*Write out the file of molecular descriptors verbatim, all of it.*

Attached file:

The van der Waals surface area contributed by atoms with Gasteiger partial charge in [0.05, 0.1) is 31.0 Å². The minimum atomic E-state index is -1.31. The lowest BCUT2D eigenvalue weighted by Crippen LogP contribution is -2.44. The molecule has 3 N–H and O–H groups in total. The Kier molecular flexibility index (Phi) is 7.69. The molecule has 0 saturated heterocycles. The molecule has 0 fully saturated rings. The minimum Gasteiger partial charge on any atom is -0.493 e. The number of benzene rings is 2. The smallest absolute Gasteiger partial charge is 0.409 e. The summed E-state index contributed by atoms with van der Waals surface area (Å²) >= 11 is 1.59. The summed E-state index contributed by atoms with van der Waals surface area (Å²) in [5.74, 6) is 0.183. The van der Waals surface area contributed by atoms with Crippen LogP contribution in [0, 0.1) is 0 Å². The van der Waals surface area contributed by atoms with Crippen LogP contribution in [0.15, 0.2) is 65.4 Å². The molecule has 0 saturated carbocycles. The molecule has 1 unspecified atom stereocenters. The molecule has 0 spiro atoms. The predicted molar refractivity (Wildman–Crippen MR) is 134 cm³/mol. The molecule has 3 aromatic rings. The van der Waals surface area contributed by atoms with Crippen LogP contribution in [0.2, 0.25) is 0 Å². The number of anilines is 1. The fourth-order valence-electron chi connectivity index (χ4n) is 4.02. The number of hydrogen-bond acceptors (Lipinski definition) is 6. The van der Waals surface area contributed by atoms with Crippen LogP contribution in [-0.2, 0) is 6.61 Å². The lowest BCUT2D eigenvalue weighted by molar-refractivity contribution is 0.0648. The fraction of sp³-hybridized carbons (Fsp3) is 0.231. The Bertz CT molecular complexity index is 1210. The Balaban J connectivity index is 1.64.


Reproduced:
The van der Waals surface area contributed by atoms with Gasteiger partial charge in [0.05, 0.1) is 31.0 Å². The minimum atomic E-state index is -1.31. The lowest BCUT2D eigenvalue weighted by Crippen LogP contribution is -2.44. The molecule has 3 N–H and O–H groups in total. The Kier molecular flexibility index (Phi) is 7.69. The molecule has 0 saturated heterocycles. The molecule has 0 fully saturated rings. The minimum Gasteiger partial charge on any atom is -0.493 e. The number of benzene rings is 2. The smallest absolute Gasteiger partial charge is 0.409 e. The summed E-state index contributed by atoms with van der Waals surface area (Å²) >= 11 is 1.59. The summed E-state index contributed by atoms with van der Waals surface area (Å²) in [5.74, 6) is 0.183. The van der Waals surface area contributed by atoms with Crippen LogP contribution in [0, 0.1) is 0 Å². The van der Waals surface area contributed by atoms with Crippen LogP contribution in [0.15, 0.2) is 65.4 Å². The molecule has 0 saturated carbocycles. The molecule has 1 unspecified atom stereocenters. The molecule has 0 spiro atoms. The predicted molar refractivity (Wildman–Crippen MR) is 134 cm³/mol. The molecule has 3 aromatic rings. The van der Waals surface area contributed by atoms with Crippen LogP contribution in [0.2, 0.25) is 0 Å². The number of anilines is 1. The fourth-order valence-electron chi connectivity index (χ4n) is 4.02. The number of hydrogen-bond acceptors (Lipinski definition) is 6. The van der Waals surface area contributed by atoms with Crippen LogP contribution in [-0.2, 0) is 6.61 Å². The lowest BCUT2D eigenvalue weighted by molar-refractivity contribution is 0.0648. The fraction of sp³-hybridized carbons (Fsp3) is 0.231. The Bertz CT molecular complexity index is 1210. The Balaban J connectivity index is 1.64.